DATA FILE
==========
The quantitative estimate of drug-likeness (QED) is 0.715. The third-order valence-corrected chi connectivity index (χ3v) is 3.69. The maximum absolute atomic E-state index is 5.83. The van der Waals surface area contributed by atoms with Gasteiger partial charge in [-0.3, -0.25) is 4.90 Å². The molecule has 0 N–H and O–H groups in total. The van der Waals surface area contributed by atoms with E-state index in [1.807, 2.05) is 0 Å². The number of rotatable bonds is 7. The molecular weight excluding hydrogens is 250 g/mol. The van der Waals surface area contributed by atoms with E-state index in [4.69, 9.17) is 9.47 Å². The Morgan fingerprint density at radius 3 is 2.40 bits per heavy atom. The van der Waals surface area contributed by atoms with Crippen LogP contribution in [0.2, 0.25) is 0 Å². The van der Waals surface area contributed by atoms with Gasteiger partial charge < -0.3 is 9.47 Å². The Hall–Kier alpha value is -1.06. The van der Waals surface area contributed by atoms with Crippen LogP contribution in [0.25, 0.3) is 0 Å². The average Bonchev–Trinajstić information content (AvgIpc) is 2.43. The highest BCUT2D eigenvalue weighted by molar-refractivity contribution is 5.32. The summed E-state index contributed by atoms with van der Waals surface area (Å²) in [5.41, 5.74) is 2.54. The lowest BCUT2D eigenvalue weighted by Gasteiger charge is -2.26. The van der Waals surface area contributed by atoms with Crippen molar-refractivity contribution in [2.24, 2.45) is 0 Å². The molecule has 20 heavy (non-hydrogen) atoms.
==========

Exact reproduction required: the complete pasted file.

The quantitative estimate of drug-likeness (QED) is 0.715. The third-order valence-corrected chi connectivity index (χ3v) is 3.69. The maximum absolute atomic E-state index is 5.83. The van der Waals surface area contributed by atoms with Gasteiger partial charge in [-0.3, -0.25) is 4.90 Å². The molecule has 0 N–H and O–H groups in total. The van der Waals surface area contributed by atoms with E-state index in [1.807, 2.05) is 0 Å². The number of rotatable bonds is 7. The molecular weight excluding hydrogens is 250 g/mol. The van der Waals surface area contributed by atoms with E-state index in [4.69, 9.17) is 9.47 Å². The Morgan fingerprint density at radius 3 is 2.40 bits per heavy atom. The van der Waals surface area contributed by atoms with Crippen LogP contribution in [0.2, 0.25) is 0 Å². The van der Waals surface area contributed by atoms with Gasteiger partial charge < -0.3 is 9.47 Å². The Hall–Kier alpha value is -1.06. The van der Waals surface area contributed by atoms with Crippen LogP contribution in [0.25, 0.3) is 0 Å². The average Bonchev–Trinajstić information content (AvgIpc) is 2.43. The highest BCUT2D eigenvalue weighted by molar-refractivity contribution is 5.32. The summed E-state index contributed by atoms with van der Waals surface area (Å²) in [5.41, 5.74) is 2.54. The lowest BCUT2D eigenvalue weighted by Gasteiger charge is -2.26. The van der Waals surface area contributed by atoms with Crippen molar-refractivity contribution in [2.24, 2.45) is 0 Å². The molecule has 20 heavy (non-hydrogen) atoms.